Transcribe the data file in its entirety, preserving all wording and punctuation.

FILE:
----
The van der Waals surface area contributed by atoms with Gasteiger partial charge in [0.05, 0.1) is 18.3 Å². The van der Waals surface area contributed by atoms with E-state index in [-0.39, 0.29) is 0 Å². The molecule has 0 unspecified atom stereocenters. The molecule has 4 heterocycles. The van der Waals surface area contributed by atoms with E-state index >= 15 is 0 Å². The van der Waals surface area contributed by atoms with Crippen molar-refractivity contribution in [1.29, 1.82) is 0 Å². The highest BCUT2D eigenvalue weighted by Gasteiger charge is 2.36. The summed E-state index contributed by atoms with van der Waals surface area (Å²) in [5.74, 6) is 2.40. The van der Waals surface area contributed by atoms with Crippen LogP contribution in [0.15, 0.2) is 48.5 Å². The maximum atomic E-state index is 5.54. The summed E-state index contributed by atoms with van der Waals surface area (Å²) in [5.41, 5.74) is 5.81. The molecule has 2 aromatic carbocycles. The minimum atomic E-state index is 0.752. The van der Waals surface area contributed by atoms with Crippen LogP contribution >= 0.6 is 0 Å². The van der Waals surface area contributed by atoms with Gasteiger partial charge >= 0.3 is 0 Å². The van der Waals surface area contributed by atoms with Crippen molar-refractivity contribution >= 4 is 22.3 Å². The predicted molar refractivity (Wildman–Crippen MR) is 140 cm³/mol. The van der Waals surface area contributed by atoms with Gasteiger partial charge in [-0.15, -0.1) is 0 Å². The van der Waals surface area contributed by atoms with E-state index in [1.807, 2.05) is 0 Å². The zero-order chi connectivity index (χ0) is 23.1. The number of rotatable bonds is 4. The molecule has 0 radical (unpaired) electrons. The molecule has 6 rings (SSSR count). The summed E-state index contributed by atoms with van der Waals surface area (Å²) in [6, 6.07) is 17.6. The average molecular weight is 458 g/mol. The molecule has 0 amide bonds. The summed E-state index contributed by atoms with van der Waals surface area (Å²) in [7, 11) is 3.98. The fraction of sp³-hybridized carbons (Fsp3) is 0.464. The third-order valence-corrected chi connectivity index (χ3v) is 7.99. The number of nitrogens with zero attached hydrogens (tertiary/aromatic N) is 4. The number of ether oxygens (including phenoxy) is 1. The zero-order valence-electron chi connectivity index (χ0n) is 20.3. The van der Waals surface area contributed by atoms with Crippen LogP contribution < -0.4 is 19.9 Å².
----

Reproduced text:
The van der Waals surface area contributed by atoms with Gasteiger partial charge in [0.05, 0.1) is 18.3 Å². The van der Waals surface area contributed by atoms with E-state index in [-0.39, 0.29) is 0 Å². The molecule has 0 unspecified atom stereocenters. The molecule has 4 heterocycles. The van der Waals surface area contributed by atoms with E-state index >= 15 is 0 Å². The van der Waals surface area contributed by atoms with Crippen molar-refractivity contribution in [1.29, 1.82) is 0 Å². The highest BCUT2D eigenvalue weighted by Gasteiger charge is 2.36. The summed E-state index contributed by atoms with van der Waals surface area (Å²) in [5.74, 6) is 2.40. The van der Waals surface area contributed by atoms with Crippen LogP contribution in [0.15, 0.2) is 48.5 Å². The maximum atomic E-state index is 5.54. The summed E-state index contributed by atoms with van der Waals surface area (Å²) in [5.41, 5.74) is 5.81. The molecule has 2 aromatic carbocycles. The minimum atomic E-state index is 0.752. The van der Waals surface area contributed by atoms with Crippen LogP contribution >= 0.6 is 0 Å². The van der Waals surface area contributed by atoms with Gasteiger partial charge >= 0.3 is 0 Å². The van der Waals surface area contributed by atoms with Crippen molar-refractivity contribution >= 4 is 22.3 Å². The predicted molar refractivity (Wildman–Crippen MR) is 140 cm³/mol. The van der Waals surface area contributed by atoms with Gasteiger partial charge in [-0.15, -0.1) is 0 Å². The van der Waals surface area contributed by atoms with E-state index in [1.807, 2.05) is 0 Å². The zero-order chi connectivity index (χ0) is 23.1. The number of rotatable bonds is 4. The molecule has 0 radical (unpaired) electrons. The molecule has 6 rings (SSSR count). The summed E-state index contributed by atoms with van der Waals surface area (Å²) in [6, 6.07) is 17.6. The average molecular weight is 458 g/mol. The molecule has 0 amide bonds. The summed E-state index contributed by atoms with van der Waals surface area (Å²) in [7, 11) is 3.98. The fraction of sp³-hybridized carbons (Fsp3) is 0.464. The third-order valence-corrected chi connectivity index (χ3v) is 7.99. The number of nitrogens with zero attached hydrogens (tertiary/aromatic N) is 4. The number of ether oxygens (including phenoxy) is 1. The zero-order valence-electron chi connectivity index (χ0n) is 20.3. The van der Waals surface area contributed by atoms with Crippen LogP contribution < -0.4 is 19.9 Å².